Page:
The Financial Derivatives Company Limited has stated that banks’ documentation process for the sale of foreign exchange is cumbersome, noting this situation poses a challenge to the public.
Central Bank of Nigeria (CBN) Governor, Godwin Emefiele, last week, at the end of the Monetary Policy Committee meeting announced that the apex bank will no longer offer foreign exchange to Bureau De Change operators, stating that they had become“agents that facilitate graft and corrupt activities of people who seek illicit fund flow and money laundering in Nigeria”.
As an alternative, the CBN would offer a significant portion of its weekly allocation to commercial banks to serve the legitimate forex demand of Nigerians and businesses.
Analysts at FDC, led by Mr. Bismarck Rewane, stated in a fresh report that the development saw the Naira crash to N525/$ at the parallel market the following day as the markets attempted to process the implications of the CBN’s decision on businesses.
They said, “Since then, the naira has gradually appreciated, to currently trade at N508/$ (August 4). Other market rates have also appreciated. For instance, the IATA rate (the exchange rate used by airlines to issue tickets) moved from N460/$ to N412-N413.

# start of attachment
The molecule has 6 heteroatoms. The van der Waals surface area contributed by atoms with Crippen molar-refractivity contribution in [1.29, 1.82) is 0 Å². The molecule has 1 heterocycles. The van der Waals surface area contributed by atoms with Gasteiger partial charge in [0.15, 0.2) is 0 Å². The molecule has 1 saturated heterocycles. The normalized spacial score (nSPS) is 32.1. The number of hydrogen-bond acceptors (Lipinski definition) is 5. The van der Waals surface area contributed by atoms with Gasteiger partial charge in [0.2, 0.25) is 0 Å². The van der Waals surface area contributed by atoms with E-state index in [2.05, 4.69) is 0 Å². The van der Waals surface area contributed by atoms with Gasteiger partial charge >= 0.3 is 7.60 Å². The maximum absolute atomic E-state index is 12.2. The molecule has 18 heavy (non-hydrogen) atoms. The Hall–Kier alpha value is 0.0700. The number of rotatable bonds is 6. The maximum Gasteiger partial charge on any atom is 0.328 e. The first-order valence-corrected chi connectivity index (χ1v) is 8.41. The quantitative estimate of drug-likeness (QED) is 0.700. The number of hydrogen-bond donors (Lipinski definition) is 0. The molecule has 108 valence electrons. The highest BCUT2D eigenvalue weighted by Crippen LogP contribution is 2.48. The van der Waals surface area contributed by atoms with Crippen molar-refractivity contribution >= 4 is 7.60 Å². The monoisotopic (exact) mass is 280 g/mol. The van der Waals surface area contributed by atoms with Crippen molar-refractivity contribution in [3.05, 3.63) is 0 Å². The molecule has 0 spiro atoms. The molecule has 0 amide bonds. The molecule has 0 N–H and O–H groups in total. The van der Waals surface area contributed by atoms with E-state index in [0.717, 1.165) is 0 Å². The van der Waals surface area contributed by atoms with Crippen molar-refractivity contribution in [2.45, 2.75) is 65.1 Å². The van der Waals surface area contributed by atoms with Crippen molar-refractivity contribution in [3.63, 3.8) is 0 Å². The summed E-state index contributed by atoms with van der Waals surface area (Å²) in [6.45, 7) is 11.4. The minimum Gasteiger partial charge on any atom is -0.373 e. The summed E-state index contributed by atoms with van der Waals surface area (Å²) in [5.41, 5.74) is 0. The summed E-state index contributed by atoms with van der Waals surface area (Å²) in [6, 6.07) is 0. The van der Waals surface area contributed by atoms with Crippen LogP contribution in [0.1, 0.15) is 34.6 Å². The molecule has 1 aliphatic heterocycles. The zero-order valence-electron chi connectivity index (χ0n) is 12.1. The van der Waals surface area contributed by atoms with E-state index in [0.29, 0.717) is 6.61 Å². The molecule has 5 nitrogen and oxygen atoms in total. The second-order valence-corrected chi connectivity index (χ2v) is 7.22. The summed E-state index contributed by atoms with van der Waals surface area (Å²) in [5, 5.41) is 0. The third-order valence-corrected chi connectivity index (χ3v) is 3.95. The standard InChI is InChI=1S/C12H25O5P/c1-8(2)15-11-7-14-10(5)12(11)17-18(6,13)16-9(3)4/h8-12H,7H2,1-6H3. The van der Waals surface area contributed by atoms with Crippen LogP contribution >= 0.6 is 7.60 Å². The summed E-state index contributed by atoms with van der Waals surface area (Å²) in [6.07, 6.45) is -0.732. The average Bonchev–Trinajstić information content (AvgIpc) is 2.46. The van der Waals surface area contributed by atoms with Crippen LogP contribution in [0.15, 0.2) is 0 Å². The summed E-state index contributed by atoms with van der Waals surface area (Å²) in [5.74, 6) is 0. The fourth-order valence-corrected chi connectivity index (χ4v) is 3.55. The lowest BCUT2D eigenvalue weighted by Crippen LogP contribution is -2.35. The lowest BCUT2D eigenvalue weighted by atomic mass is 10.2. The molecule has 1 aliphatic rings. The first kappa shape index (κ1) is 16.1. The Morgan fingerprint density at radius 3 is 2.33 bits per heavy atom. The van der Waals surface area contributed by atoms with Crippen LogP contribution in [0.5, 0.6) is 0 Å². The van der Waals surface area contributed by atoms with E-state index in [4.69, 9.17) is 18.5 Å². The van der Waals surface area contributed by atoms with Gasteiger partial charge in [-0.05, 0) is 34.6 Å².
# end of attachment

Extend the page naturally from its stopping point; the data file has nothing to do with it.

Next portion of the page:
“Since the CBN is expected to shift the forex supply previously sold to BDCs to the banks, we expect to see an increase in volume and turnover in the banking segment of the forex market, making dollar sales more accessible to the public. This will lead to an appreciation of the exchange rate for invisibles such as PTA (personal travel allowance), BTA (business travel allowance), tuition, etc.”
The analysts posited that the development in the parallel market will see exchange rate depreciation continue, albeit temporarily, causing the widening of the forex market premium.
“However, as the market adjusts to the new forex ban, the spike in the parallel market premium will fizzle out, leading to a convergence of rates around the IEFX window,” they added.
It however noted that commercial banks stand to reap rewards from the increased forex supply from the CBN and, in return, witness growth in transactions.
“However, the cumbersome documentation process required by banks will remain a challenge for the public. We expect the markets to adjust to the new norm, while the BDCs will be forced to survive or become extinct in the new forex market era,” the analysts said.